Newsboys' Michael Tait talks deconstruction, being the 'honorary negro' and division in the Church

Michael Tait of Newsboys perform during filming of 'Candace' on Sept. 13, 2021, in Nashville, Tennessee.
Michael Tait of Newsboys perform during filming of "Candace" on Sept. 13, 2021, in Nashville, Tennessee. | Getty Images/Jason Davis

The lead singer of the popular Christian band Newsboys has opened up about what it is like to be the only black member of a predominantly white band in a mostly white genre and touched on the trend of Christians "deconstructing" from the faith.

Musician Michael Tait spoke with The Christian Post in a recent interview discussing the release of the Newsboys' new album, STAND, his experiences with race in the Church and music industry as well as his thoughts on people falling away from their faith. 

"I find it increasingly frustrating to me that the most segregated day of the week is Sunday in a lot of our American Churches," Tait told CP reporter Jeannie Law. 

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Tait, who identifies as African American, said he grew up with "black culture" in the "hood" of Washington, D.C., which some have referred to as "Chocolate City."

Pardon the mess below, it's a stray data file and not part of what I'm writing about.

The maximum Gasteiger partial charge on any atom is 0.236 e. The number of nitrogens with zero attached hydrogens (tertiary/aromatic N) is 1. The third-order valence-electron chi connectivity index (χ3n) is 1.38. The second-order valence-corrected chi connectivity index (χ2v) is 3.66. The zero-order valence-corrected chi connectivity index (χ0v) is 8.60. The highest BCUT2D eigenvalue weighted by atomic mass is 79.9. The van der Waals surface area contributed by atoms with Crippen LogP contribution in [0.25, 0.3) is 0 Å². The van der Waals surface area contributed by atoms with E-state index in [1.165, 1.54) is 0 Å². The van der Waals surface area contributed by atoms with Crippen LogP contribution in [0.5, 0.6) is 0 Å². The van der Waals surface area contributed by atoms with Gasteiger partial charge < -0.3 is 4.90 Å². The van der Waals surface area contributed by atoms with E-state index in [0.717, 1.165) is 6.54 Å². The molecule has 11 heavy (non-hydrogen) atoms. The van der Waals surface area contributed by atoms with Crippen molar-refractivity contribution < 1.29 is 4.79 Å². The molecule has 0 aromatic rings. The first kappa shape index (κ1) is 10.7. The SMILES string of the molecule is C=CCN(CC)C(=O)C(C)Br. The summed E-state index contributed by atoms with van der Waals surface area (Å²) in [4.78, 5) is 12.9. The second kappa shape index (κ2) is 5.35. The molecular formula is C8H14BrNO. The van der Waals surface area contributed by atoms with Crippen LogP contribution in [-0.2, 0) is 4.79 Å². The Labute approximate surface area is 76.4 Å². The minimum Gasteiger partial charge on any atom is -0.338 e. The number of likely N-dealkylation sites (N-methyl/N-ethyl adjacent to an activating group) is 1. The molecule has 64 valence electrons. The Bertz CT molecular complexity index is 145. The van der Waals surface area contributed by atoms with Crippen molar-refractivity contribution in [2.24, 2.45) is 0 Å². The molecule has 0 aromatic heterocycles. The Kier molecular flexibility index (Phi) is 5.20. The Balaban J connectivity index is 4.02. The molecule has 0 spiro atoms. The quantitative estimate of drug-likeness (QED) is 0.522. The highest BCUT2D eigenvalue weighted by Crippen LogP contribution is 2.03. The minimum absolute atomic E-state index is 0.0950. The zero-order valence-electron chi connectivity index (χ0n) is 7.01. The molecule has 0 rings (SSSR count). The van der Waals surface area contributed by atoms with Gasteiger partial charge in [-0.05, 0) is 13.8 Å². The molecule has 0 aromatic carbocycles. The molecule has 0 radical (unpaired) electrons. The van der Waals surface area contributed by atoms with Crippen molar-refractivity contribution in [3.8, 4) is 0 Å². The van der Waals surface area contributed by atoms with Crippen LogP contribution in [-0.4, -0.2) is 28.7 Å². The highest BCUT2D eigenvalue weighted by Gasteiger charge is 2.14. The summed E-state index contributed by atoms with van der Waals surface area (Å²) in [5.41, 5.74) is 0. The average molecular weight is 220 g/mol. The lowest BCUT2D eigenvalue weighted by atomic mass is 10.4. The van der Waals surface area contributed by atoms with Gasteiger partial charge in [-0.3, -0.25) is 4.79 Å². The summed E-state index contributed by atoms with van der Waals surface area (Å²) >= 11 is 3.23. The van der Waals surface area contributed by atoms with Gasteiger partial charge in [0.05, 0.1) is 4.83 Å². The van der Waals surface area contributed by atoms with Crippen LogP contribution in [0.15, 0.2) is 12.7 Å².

"My dad was very quick to make sure as kids we met white people, Hispanic people, Asian people, Iranian people," he said. "He went down the list because he knew that we are all human. We all bleed red blood. This hate stuff is for freakin birds. We don't have time for that." 

Tait said the Church in America can reconcile racially but won't happen without effort. 

"[Segregation in the Church] goes under the guise of: 'OK, I'm not a racist. I don't mind white people. I don't mind black people. … But, I'm just going to go over here because this is what I know,'" Tait added, referring to the choices Christians make across America on Sundays.

"We have to visibly leave that. But, it's not going to happen through osmosis. We got to submerge ourselves in that culture, in that different experience and allow our norms to be shaken up a little bit."